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Swept Away

What would pry two aesthetes from a Park Avenue apartment? The answer is a classic ’60s modernist icon with dazzling East River views.

The living room. Photo: Michael Mundy
The living room. Photo: Michael Mundy

“We loved the apartment we had on Park Avenue,” Nancy Novogrod recalls, explaining why she and her husband, John, made a radical move to another part of town and a very different type of building. “The last apartment had three fireplaces, beamed ceilings, and that huge living room!” In other words, it was perfect for major entertaining and dinner parties during the 21 years that Nancy was editor-in-chief of Travel + Leisure magazine and before that editor-in-chief of House & Garden, then known as HG. But, Nancy adds, “I am a big believer in change.” That goes for all aspects of her life, so on a lark, she ventured out with a real-estate agent who showed her this apartment at the United Nations Plaza. “I was so stunned by the light and the view and the openness that I decided that I really wanted to live here,” Nancy says. “John came and felt the same. It’s like a new beginning for us.” Also new is the Culturati Travel Design company that Nancy founded working with Valerie Wilson Travel, drawing on her contacts and insider access to the worlds of art, architecture, design, and culinary discoveries.

John’s study, seen above from the living room, is accessed through a new pocket door in the wall added by Alexandra Champalimaud, who not only helped with the décor of the apartment but also reimagined the layout with a new kitchen, two master baths, lots of storage, plus walk-in closets for him and her. The vintage Milo Baughman swivel chairs are covered in Mark Alexander Plush Ottanio fabric and reupholstered by Brad Jobe Bespoke Furniture. The classic Billy Baldwin sofa belonged to Nancy’s parents and has traveled with her to her various abodes.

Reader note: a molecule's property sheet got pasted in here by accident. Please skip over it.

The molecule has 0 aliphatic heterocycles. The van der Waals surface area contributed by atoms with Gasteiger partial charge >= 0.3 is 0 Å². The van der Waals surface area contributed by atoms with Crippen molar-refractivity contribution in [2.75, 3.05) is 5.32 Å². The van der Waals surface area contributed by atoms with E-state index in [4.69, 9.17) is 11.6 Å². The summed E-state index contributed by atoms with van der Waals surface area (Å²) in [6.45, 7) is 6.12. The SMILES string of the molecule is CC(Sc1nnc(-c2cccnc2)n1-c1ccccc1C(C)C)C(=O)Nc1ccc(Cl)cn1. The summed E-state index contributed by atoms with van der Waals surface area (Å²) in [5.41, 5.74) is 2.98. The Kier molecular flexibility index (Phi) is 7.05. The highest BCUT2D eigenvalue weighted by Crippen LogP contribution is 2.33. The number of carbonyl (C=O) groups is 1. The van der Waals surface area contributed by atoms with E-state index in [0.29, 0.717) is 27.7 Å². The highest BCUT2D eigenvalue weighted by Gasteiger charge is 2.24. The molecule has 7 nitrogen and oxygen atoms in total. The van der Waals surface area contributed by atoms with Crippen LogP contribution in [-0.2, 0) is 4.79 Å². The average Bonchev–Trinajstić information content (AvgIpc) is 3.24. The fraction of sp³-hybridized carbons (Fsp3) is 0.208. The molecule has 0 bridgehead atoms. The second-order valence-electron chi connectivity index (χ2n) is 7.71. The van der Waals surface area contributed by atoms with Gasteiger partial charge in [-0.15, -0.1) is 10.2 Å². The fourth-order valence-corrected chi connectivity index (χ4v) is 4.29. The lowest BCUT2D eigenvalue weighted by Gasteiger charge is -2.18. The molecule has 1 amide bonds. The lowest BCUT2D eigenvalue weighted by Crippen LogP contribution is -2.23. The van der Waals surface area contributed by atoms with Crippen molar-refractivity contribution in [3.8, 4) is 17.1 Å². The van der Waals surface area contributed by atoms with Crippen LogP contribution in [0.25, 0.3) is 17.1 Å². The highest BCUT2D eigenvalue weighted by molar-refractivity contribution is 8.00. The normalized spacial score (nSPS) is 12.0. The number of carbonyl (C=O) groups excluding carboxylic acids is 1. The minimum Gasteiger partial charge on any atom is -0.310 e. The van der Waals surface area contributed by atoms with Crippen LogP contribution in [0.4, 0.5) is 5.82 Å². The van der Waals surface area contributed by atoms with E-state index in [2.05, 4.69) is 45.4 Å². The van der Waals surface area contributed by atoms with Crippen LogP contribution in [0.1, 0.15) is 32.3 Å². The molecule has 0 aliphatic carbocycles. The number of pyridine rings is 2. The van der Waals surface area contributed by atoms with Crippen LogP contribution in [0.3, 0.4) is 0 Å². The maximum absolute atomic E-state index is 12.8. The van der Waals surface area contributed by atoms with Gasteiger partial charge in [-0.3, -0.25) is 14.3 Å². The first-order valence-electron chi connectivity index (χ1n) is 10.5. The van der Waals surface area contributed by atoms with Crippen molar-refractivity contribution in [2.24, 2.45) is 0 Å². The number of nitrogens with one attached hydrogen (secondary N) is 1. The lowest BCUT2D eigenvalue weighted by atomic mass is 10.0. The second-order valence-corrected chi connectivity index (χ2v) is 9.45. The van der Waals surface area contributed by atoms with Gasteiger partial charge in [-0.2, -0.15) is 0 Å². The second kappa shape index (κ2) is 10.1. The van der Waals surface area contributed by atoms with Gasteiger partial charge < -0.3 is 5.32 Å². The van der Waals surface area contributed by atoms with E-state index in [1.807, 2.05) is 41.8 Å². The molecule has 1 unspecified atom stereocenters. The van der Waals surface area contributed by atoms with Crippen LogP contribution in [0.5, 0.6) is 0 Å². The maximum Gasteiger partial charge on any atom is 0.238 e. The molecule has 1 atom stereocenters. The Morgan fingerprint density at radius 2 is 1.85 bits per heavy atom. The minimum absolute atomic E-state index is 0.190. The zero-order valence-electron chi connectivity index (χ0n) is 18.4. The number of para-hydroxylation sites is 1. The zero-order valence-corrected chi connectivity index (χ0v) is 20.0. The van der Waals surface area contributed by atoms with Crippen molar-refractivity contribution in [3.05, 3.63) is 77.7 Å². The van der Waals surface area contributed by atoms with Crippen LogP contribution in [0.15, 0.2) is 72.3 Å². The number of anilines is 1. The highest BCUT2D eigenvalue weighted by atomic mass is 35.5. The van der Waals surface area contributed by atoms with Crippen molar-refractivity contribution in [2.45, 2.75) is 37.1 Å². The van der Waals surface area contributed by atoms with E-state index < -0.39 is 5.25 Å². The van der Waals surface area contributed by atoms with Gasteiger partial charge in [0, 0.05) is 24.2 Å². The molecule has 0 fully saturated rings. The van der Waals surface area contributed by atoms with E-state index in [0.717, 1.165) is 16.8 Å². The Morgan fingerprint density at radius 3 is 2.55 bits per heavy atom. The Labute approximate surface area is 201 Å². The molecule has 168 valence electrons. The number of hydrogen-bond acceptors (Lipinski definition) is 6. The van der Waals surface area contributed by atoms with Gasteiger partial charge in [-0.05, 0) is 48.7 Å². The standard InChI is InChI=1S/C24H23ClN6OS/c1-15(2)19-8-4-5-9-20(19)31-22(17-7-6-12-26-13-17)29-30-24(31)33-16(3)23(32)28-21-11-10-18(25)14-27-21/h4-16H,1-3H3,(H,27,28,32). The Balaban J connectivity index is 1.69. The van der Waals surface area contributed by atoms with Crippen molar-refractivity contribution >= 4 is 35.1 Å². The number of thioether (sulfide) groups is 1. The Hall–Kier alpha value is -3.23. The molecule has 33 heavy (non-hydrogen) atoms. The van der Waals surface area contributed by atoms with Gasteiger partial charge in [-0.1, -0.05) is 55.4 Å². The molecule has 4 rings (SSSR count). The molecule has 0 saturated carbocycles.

The views in the living room extend to the north, east, and south, with the dining area tucked in the northeast corner, where watching the boat traffic on the river becomes its own home movie. Photo: Michael Mundy
“John had this enormous appetite for color,” Champalimaud says, noting that they arrived at this particular shade of green lacquer paint after debating many samples. Champalimaud’s millwork design for the bookshelves created a niche for the Avery Boardman sofa covered in Kravet fabric, which also pulls out to become a bed. Empty nesters as they might be, they are visited frequently by their son and daughter and their grandkids. Photo: Michael Mundy
Champalimaud also designed a hidden door in the study bookshelves with access to the bathroom. Photo: Michael Mundy
The desk in John’s study overlooks the mesmerizing, ever-changing tides of the river and provides the perfect vantage point for viewing Louis Kahn’s Franklin D. Roosevelt Four Freedoms Park on Roosevelt Island. Photo: Michael Mundy
The kitchen was renovated to include a counter for informal dining as well as extra prep surface. “I thought we’d use the dining table much more than we do,” Nancy says. “But it’s lovely looking out of that window as we eat off the counter.” Photo: Michael Mundy
“The sofa I have in the bedroom is from our second apartment on East 64th Street, and we’ve taken that sofa along ever since,” Nancy says. Photo: Michael Mundy
There was very little storage in the apartment until Champalimaud worked her magic to create walk-in closets for both Nancy and John. “No one could have handled redoing the Raffles Hotel in Singapore,” Nancy says of her designer’s flair for interweaving the practical and the exquisite. “I think she brings a very special perspective to the residential. What you really learn from designing hotels: They’re all about function and utility and a sense of reality, but also a bit of fantasy. And Alexandra brings that with dots of color and a love of beauty.” Champalimaud’s projects include Monkey Island Estate in Berkshire, Claridge’s in London, the redone Hotel Bel-Air in California, and the Troutbeck in Amenia, New York. Photo: Michael Mundy
Champalimaud clad Nancy’s bathroom with the palest of creamy rose-colored marble, giving it all the escape of a luxury hotel spa. Photo: Michael Mundy
Nancy’s office doubles as another guest area and is often a dreamland for her grandkids. The Brunschwig & Fils Anagrams on Vinyl wall covering adds an almost imperceptible layer of pattern to the cozy space. “We are not quite living in the New York we know,” Nancy says of the move. “This is a very different place and a very different lifestyle.” And the change indeed has been very, very good. Photo: Michael Mundy
A Modernist Apartment With Dazzling Views